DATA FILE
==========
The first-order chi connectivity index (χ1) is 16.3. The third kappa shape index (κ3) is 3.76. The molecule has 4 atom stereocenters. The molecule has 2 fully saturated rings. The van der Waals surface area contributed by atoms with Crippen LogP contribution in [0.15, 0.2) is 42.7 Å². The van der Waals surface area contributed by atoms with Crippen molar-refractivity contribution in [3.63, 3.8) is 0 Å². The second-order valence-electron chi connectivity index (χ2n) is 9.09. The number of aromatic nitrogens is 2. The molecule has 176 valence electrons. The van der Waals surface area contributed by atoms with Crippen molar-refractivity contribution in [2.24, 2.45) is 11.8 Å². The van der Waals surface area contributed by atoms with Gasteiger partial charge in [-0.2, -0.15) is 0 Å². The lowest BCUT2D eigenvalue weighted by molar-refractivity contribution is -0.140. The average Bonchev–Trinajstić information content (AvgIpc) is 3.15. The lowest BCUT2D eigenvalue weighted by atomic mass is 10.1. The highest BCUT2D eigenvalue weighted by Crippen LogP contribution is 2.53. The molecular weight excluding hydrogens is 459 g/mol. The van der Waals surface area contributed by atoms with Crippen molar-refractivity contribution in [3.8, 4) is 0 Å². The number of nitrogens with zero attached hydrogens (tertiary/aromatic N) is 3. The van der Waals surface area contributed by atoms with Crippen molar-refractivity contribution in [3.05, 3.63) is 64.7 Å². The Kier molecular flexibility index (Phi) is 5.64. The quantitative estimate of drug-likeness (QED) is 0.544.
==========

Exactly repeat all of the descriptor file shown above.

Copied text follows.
The first-order chi connectivity index (χ1) is 16.3. The third kappa shape index (κ3) is 3.76. The molecule has 4 atom stereocenters. The molecule has 2 fully saturated rings. The van der Waals surface area contributed by atoms with Crippen LogP contribution in [0.15, 0.2) is 42.7 Å². The van der Waals surface area contributed by atoms with Crippen molar-refractivity contribution in [3.63, 3.8) is 0 Å². The second-order valence-electron chi connectivity index (χ2n) is 9.09. The number of aromatic nitrogens is 2. The molecule has 176 valence electrons. The van der Waals surface area contributed by atoms with Crippen molar-refractivity contribution in [2.24, 2.45) is 11.8 Å². The van der Waals surface area contributed by atoms with Gasteiger partial charge in [-0.2, -0.15) is 0 Å². The lowest BCUT2D eigenvalue weighted by molar-refractivity contribution is -0.140. The average Bonchev–Trinajstić information content (AvgIpc) is 3.15. The lowest BCUT2D eigenvalue weighted by atomic mass is 10.1. The highest BCUT2D eigenvalue weighted by Crippen LogP contribution is 2.53. The molecular weight excluding hydrogens is 459 g/mol. The van der Waals surface area contributed by atoms with Crippen molar-refractivity contribution in [3.8, 4) is 0 Å². The number of nitrogens with zero attached hydrogens (tertiary/aromatic N) is 3. The van der Waals surface area contributed by atoms with Crippen molar-refractivity contribution in [3.05, 3.63) is 64.7 Å². The Kier molecular flexibility index (Phi) is 5.64. The quantitative estimate of drug-likeness (QED) is 0.544.